HomeJournal of Business, Education and Lawvol. 17 no. 1 (2013)

Evidence-based Disaster Risk Reduction and Management: CBMS for Local Level DRRM?

Juan Paulo M. Fajardo

Discipline: Governance, Management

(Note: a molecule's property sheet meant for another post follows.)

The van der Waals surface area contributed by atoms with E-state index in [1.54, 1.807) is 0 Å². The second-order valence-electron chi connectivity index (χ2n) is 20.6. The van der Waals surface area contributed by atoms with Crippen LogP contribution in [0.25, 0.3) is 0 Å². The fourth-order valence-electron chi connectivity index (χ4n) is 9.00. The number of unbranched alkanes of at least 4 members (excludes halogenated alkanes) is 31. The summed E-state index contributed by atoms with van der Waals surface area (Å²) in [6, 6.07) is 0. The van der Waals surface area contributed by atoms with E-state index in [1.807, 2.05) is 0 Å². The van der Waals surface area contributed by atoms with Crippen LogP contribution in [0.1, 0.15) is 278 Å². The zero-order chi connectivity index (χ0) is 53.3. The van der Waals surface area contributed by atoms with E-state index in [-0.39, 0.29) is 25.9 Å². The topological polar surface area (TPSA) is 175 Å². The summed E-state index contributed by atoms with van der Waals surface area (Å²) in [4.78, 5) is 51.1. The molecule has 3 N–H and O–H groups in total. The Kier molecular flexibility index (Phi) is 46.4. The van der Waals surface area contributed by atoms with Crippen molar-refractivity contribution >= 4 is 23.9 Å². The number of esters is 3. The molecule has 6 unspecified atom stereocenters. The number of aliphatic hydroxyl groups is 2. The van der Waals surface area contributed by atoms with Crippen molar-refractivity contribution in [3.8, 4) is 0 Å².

Disaster Risk Reduction and Management (DRRM) is an important global concern, aggravated by the concerns on climate change producing more serious natural hazards. The brunt of the legwork for DRRM is situated at the local or grassroots level - communities, local government and other locally situated development actors. In the Philippines, the Disaster Risk Reduction and Management Act (RA 10121) clearly states the active involvement of provinces, municipalities, cities and barangays for reducing and minimizing disaster risks. However, there are practical challenges for these local governments to function effectively and efficiently. To make sure of optimal resource use and decision making for this important public service task, Philippine LGUs need relevant information on hazards and societal vulnerability. Aside from the usual disaster-related information that has accrued through the years, LGUs need substantial information on the socioeconomic situations of their respective constituencies. Community-based Monitoring System (CBMS) datasets are seen as a viable source of socioeconomic data to generate relevant information to be used for disaster risk reduction and management. This study shows that CBMS information can provide pertinent information for use in the disaster risk reduction planning, disaster response, information dissemination, human resource management, networking, and legislative support. The study recommends: more effort to establish a robust and applied set of guidelines for local governments; more studies to better understand how CBMS can be utilized for DRRM; initiatives to further strengthen local DRRM functionalities; and greater horizontal linkages among local government units to allow mutual learning, systematic cooperation and other synergies for mitigating disaster risks and reducing disaster vulnerabilities in society.